Estimated reading time: 1 minute
Devon McDonald, West Malling, Kent, UK
Photo: AshLee Wethington Photography
I knew I wanted to breastfeed from the moment I found out I was pregnant, but we had a tricky beginning.
When Izzy was born, after a difficult labor ending with an emergency cesarean section under general anesthetic, my husband made sure that no one fed her until I came round and could try to feed her myself.
To our delight, Izzy latched on to my breast immediately.
Two weeks later, with damaged nipples and a baby that wasn’t gaining sufficient weight, we found out Izzy had a posterior tongue-tie. We had it snipped at home the next day.
Then she began to cry a lot whenever she was awake. The pharmacist told us we shouldn’t give her pain relief medication at such a young age. After three days we took her to the doctor, who sent us to the hospital to see a pediatrician. As Izzy had lost weight, we were kept in overnight and advised to express and bottle-feed. The choice was a bottle or a feeding tube. We went with the bottle. Izzy then began to reject the breast, crying if I even held her in a feeding position.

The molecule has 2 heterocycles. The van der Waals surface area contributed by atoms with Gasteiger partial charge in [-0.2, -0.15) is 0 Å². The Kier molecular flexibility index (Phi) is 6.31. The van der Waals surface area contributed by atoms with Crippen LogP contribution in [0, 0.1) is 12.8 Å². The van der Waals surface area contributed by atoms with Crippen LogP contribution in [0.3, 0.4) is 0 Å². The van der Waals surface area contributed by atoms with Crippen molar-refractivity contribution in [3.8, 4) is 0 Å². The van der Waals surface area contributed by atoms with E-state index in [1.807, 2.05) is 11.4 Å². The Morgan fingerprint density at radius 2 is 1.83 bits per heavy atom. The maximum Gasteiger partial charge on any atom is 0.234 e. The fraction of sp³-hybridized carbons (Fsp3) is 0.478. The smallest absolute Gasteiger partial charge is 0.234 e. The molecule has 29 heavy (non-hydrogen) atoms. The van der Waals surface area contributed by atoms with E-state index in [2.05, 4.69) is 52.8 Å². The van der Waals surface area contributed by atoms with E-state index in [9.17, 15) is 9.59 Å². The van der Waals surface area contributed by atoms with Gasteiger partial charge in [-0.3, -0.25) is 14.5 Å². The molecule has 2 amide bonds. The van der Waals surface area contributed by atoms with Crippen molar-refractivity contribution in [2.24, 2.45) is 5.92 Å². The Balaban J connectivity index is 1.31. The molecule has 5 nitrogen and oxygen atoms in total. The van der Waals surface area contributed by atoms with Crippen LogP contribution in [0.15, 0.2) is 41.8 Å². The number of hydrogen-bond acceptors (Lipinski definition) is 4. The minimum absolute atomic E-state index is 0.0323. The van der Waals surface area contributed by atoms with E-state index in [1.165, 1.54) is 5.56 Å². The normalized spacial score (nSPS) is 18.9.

A few weeks later, despite a lot of tears, with help from a brilliant lactation consultant, we managed to coax Izzy back on to the breast.
I had low supply at this point, so kept her on the breast as much as possible and took supplements.
My little angel is now ten months old, on the 95th percentile line (up from the 75th) and we still enjoy a breastfeeding relationship. In fact, she has refused a bottle for months now.
If you have difficulties, find support from a lactation consultant and/or a La Leche League Leader and go to LLL meetings for support.
Trust that your breastfeeding relationship can flourish despite initial setbacks!
If you have difficulties, find support